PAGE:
As promised, here’s my soup recipe for those of you unfamiliar with the Soup Phenomenon. The basic rule for making WW-friendly soup is to use as many veggies as you can, avoiding potatoes/lentils as a thickener. These cost points. Cauliflower is a great alternative. The only thing I use in my soup that is not zero ppts is a ham stock cube (1ppt) and a splash of skimmed milk (from allowance). This recipe serves eight, so if you want to be anally retentive, track 1 ppt for every eight bowls 😛 Please bear in mind you need quite a big pot, I use a 5-litre 2-handled job and there’s plenty room to spare. It also freezes well.
Gem’s Nearly-Zero Soup – Serves 8
- 2 onions
- 1 large leek
- 4 carrots
- 1 stem broccoli
- 1 cauliflower
- low-cal oil spray
- Fresh parsley
- 1 ham stock cube
- 3 litres boiling water
- Spot of skimmed milk
- Roughly chop all veg. Spray pot with cooking spray over a medium-high heat. Add onions, carrots and leek, put lid on and sweat for 5-8 mins.
- Add broccoli & cauliflower, sweating for a further 5 mins. Dissolve stock cube in 1 litre boiling water and add to pot along with a further 2 litres of hot water (more or less if needed) Season, bring to boil, and simmer for 30-45 mins, until the carrots are soft.
- Add parsley then buzz down smooth with a hand blender. Mix in a splash of milk and Voila! Tasty, standy-up-spoon soup that won’t dent your ppts allowance – Enjoy!
As an aside, I’ve had the oddest morning. I went to meet my work/WW buddy for a walk/jog round the village – I normally jog down to meet her and jog up home. As I plodded down the hill today, I was aghast to see someone running towards me UP MY HILL! Who does that? I thought I was the only nutter….
This man, tall, lean, bearded and well into his sixties looked fresh as a daisy and was going at a fair pace (see? age goes for nothing!) – I have no idea why, but I was grinning like an idiot by the time we met – I think I was quite excited by the prospect of another ‘runner’. Anyway, I said hello and carried on.
Less than 5 minutes later,he’s bypassed me at a great rate of knots coming back down the hill! He asked me if I wanted to run down with him and I then realised I knew him – he was my doctor before he retired (I’d only been to him once.) My doctor that runs thirty miles a week. My doctor that has never been overweight, smoked or drank in his life. And runs marathons. By this point, I’d already agreed to run down with him. Uh-oh.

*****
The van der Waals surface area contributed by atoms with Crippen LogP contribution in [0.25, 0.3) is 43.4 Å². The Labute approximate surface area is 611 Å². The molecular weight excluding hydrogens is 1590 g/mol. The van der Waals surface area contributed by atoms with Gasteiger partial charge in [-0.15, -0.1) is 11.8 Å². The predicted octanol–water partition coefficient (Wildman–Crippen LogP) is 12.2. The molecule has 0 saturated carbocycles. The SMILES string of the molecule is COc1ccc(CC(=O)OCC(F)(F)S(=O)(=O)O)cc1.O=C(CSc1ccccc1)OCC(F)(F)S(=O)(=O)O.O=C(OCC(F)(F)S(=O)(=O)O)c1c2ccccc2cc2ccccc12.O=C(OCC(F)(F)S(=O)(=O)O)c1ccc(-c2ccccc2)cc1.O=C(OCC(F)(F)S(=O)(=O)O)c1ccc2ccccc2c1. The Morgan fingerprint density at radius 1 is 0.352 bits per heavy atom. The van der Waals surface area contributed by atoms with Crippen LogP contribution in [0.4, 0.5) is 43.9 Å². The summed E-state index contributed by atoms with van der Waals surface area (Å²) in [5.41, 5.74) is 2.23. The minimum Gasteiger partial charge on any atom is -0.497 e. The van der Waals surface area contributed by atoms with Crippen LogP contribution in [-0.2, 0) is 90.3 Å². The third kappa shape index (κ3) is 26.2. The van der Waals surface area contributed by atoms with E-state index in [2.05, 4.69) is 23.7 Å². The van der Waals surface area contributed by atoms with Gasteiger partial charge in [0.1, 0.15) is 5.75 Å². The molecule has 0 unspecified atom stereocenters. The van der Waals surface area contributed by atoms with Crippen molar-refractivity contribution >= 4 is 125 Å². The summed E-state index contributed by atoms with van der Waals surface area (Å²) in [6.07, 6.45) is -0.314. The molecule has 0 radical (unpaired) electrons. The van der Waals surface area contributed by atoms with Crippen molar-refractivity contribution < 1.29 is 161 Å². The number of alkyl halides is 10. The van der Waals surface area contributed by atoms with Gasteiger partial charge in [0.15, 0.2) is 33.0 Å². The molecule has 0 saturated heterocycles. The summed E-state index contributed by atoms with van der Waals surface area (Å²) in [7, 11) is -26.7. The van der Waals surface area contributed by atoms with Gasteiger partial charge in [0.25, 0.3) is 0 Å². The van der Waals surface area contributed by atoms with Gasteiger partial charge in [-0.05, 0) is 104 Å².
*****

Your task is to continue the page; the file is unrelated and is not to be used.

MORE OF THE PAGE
It’s the quickest I’ve run anywhere – I was going pretty hard to keep up with him, but still managed to have a broken conversation on the way down. Turns out he was running on a knee injury (doctors make the worst patients!) and was ‘only’ doing 4 miles. On hills. At an 8-minute mile. That’s quite quick – I’d have hated to run with him in full health! He left me at the church where I waited for my friend, and on he went. It was odd and tiring running with him, I’ve got so used to going on my own at my own pace, but left me with a nice feeling afterwards. (My legs, however, did not agree) I also noticed we had the same shoes. Weird.
While waiting at the church, one of my customers from work appeared round the corner. Running. He’s been trying to persuade me to go out with him for ages, but I swear blind this guy is a machine. Anyway, he wouldn’t let me sit and wait, so I ran a lap of the village with him (legs are crying by this point) and arrived back round in time to see my buddy arriving. I was so glad to be able to walk for a while, knowing full well I still had the nasty run uphill home to do. That would have been fine, but work buddy had other ideas. She’s been practising. We ended up jogging most of our route. Damn her enthusiasm!
Needless to say I didn’t make it all the way back up home without walking, but had a pretty good bash at it. Although it was a thoroughly odd morning, it was nice to see that our little village has it’s own little running community that will happily support old, injured, well-versed,chubby, any type of runner as long as they are out there. It’s left me with a warm feeling inside, but not quite that of the searing heat in my poor, tired thighs.